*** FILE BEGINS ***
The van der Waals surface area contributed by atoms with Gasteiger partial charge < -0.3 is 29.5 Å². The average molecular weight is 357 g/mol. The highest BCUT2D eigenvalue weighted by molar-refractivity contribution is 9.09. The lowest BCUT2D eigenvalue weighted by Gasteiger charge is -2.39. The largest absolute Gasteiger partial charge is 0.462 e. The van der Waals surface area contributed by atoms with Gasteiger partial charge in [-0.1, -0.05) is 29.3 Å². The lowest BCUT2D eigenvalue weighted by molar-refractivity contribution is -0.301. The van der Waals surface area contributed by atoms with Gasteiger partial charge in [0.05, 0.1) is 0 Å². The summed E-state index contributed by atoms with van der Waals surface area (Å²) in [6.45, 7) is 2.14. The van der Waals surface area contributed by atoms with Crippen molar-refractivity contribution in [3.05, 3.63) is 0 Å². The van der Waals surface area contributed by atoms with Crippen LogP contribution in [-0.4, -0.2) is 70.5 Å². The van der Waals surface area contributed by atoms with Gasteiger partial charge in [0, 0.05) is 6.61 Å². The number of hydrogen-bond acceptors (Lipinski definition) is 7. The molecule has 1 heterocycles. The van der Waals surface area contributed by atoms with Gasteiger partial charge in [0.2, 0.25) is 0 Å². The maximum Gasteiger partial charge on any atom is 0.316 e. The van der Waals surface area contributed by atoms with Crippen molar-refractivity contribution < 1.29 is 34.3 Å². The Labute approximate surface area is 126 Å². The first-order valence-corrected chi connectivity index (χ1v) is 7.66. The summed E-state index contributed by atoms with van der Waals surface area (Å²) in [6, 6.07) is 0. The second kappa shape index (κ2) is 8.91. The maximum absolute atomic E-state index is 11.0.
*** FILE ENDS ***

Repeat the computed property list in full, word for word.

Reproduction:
The van der Waals surface area contributed by atoms with Gasteiger partial charge < -0.3 is 29.5 Å². The average molecular weight is 357 g/mol. The highest BCUT2D eigenvalue weighted by molar-refractivity contribution is 9.09. The lowest BCUT2D eigenvalue weighted by Gasteiger charge is -2.39. The largest absolute Gasteiger partial charge is 0.462 e. The van der Waals surface area contributed by atoms with Gasteiger partial charge in [-0.1, -0.05) is 29.3 Å². The lowest BCUT2D eigenvalue weighted by molar-refractivity contribution is -0.301. The van der Waals surface area contributed by atoms with Gasteiger partial charge in [0.05, 0.1) is 0 Å². The summed E-state index contributed by atoms with van der Waals surface area (Å²) in [6.45, 7) is 2.14. The van der Waals surface area contributed by atoms with Crippen molar-refractivity contribution in [3.05, 3.63) is 0 Å². The van der Waals surface area contributed by atoms with Crippen LogP contribution in [-0.4, -0.2) is 70.5 Å². The van der Waals surface area contributed by atoms with Gasteiger partial charge in [0, 0.05) is 6.61 Å². The number of hydrogen-bond acceptors (Lipinski definition) is 7. The molecule has 1 heterocycles. The van der Waals surface area contributed by atoms with Gasteiger partial charge in [0.2, 0.25) is 0 Å². The maximum Gasteiger partial charge on any atom is 0.316 e. The van der Waals surface area contributed by atoms with Crippen molar-refractivity contribution < 1.29 is 34.3 Å². The Labute approximate surface area is 126 Å². The first-order valence-corrected chi connectivity index (χ1v) is 7.66. The summed E-state index contributed by atoms with van der Waals surface area (Å²) in [6, 6.07) is 0. The second kappa shape index (κ2) is 8.91. The maximum absolute atomic E-state index is 11.0.